Friendship – including their own friendship – plays an especially pivotal role in the controversial eulogy that Smith wrote soon after Hume’s death, published in 1777 as Letter from Adam Smith, LL.D. to William Strahan, Esq. Smith uses the word “friend” no fewer than seventeen times within the work’s half dozen pages. According to Smith, Hume’s comportment toward his friends and his great capacity for friendship were among the principal proofs of the goodness of his character, and the friendships themselves were in turn among the chief rewards that he derived from this good character.

3:AM: I mentioned the Scottish Enlightenment – perhaps you could sketch for us what this was, as it’s important that eighteenth century Scotland is recognized as being a crucial backdrop to these two thinkers isn’t it?

DR: The Scottish Enlightenment was really one of history’s intellectual golden ages, the rival of Periclean Athens, Augustan Rome, and Renaissance Italy. Scotland began the eighteenth century as a poor, backward outpost on the fringe of Europe, but Hume’s and Smith’s lifetimes saw the arrival of a vibrant new age of economic prosperity and cultural achievement, a transformation that was palpable – indeed, startling – to contemporary observers. Dugald Stewart, Smith’s first biographer, marveled at “the sudden burst of genius, which to a foreigner must seem to have sprung up in this country by a sort of enchantment, soon after the [Jacobite] Rebellion of 1745.”

Some of the important men of letters of the period, in addition to Hume and Smith, included Hugh Blair, Adam Ferguson, Henry Home (Lord Kames), Francis Hutcheson, John Millar, Thomas Reid, William Robertson, and Dugald Stewart. This Scottish renaissance also comprised natural scientists like the founder of modern geology, James Hutton, the chemist Joseph Black, and James Watt of steam engine fame, as well as artists like the painter Allan Ramsay, the playwright John Home, and the architect Robert Adam. Hume and Smith knew all of these figures personally, and they each play a role in the book. I also describe their encounters with some of the luminaries of the age beyond Scotland, including Jean-Jacques Rousseau, Benjamin Franklin, Samuel Johnson, James Boswell, Edward Gibbon, Edmund Burke, and Voltaire.

3:AM: You discuss the “pragmatic Enlightenment” which takes in thinkers from both France and Scotland – Hume, Smith, Montesquieu and Voltaire. You argue that this is a strand of the Enlightenment that contrasts with more idealistic figures such as Locke, Kant and Bentham. Can you sketch what this “pragmatic Enlightenment” is and why you find it attractive?

DR: Yes, in my second book, The Pragmatic Enlightenment, I draw on not just Hume and Smith but also Montesquieu and Voltaire to highlight a central strand of Enlightenment thought that I argue runs directly counter to the main contemporary criticisms of “the Enlightenment.” Whereas the Enlightenment is often criticized for embracing a hegemonic form of universalism, a blind faith in reason, and an atomizing form of individualism, these four thinkers in fact exhibited the contrary virtues: they recognized the importance of context and flexibility in formulating moral and political standards, they emphasized the limits and fallibility of human understanding, and they sought a healthier and more reliable way to unite people than the traditional bonds of blood, religion, and nationalism, which they found above all in commerce.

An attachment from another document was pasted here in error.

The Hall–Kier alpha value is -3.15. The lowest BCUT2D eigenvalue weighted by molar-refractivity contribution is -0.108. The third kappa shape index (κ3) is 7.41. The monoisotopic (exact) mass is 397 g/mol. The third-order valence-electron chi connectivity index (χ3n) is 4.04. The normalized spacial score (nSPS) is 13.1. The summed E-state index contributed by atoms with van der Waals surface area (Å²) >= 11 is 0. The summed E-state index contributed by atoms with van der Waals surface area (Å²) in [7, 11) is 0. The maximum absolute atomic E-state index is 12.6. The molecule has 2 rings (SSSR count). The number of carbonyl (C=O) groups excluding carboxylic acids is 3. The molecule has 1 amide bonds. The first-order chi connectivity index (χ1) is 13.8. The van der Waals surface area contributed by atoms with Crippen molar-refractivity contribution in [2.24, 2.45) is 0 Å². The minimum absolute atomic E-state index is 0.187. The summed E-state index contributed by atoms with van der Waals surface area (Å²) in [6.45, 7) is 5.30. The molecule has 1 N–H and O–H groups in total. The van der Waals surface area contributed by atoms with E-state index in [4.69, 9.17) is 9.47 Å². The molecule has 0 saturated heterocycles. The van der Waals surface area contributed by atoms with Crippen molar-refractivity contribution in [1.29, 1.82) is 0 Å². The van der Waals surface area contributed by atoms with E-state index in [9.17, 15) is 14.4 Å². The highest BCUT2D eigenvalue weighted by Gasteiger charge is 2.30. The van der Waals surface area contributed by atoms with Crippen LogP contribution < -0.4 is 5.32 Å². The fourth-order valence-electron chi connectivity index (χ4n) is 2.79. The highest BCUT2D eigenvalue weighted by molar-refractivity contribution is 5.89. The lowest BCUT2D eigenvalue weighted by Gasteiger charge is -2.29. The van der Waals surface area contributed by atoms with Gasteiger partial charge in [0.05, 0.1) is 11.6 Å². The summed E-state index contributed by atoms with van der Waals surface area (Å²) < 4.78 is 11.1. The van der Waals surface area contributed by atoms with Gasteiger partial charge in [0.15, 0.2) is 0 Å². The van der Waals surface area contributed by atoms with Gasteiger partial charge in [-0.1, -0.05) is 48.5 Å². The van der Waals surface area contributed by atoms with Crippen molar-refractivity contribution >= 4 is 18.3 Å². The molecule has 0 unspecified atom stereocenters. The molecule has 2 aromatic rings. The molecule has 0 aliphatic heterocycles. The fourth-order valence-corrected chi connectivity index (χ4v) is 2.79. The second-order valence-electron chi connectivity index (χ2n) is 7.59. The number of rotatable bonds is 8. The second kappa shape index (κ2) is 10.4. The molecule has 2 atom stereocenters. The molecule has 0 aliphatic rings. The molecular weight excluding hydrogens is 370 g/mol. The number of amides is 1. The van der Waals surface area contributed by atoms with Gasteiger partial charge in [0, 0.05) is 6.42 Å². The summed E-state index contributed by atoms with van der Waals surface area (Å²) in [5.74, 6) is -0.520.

All in all, Hume, Smith, Montesquieu, and Voltaire exemplify a type of liberalism (taking the word in its broadest sense) that’s more realistic, moderate, flexible, and contextually sensitive than most other branches of this tradition. Some forms of liberalism that emerged during the Enlightenment, like Lockean contractarianism, Kantian deontology, and Benthamite utilitarianism, were highly idealistic in character, grounded in first principles like the immutable dictates of natural law, the rational (and therefore categorical) requirements of human dignity, or the universal imperative to maximize the greatest good for the greatest number. In contrast, the liberalism of Hume, Smith, Montesquieu, and Voltaire was far more pragmatic, in many senses of that term: it was grounded in experience and empirical observation instead of transcendent or a priori first principles; it addressed practical human concerns rather than aiming to satisfy abstract standards of right derived from God, Nature, or Reason; it was flexible in its application and attentive to the importance of historical and cultural context; and it favored gradual, piecemeal reform over the pursuit of perfection or the imposition of strict requirements for political legitimacy.

3:AM: Calvinism is an important backdrop to Hume’s and Smith’s work isn’t it – it was a religion that was being reformed by the Moderates at the time but nevertheless was still a potent and repressive force. How did Hume and Smith manage to work with or around or despite of this religious doctrine? Were they both atheists?

DR: One of the running themes of The Infidel and the Professor is that Hume and Smith adopted broadly similar views, but very different public postures, toward religion and the religious. Hume wasn’t quite an atheist, but rather what we might call an agnostic, or what in the eighteenth century was called simply a skeptic (the better term in any case). He never denied outright the existence of a higher power, but he deemed the principal arguments on behalf of one highly implausible, and he considered the effects of religion to be mostly pernicious. This will be somewhat controversial, but I argue that Smith’s views on this score were substantially closer to Hume’s – that is, substantially more skeptical – than is usually assumed. Perhaps his skepticism retained a touch of deism: it’s distinctly possible that Smith believed in a distant, perhaps benevolent, higher power. But he was almost certainly not a believing Christian, and he seems to have been suspicious of most forms of religious devotion.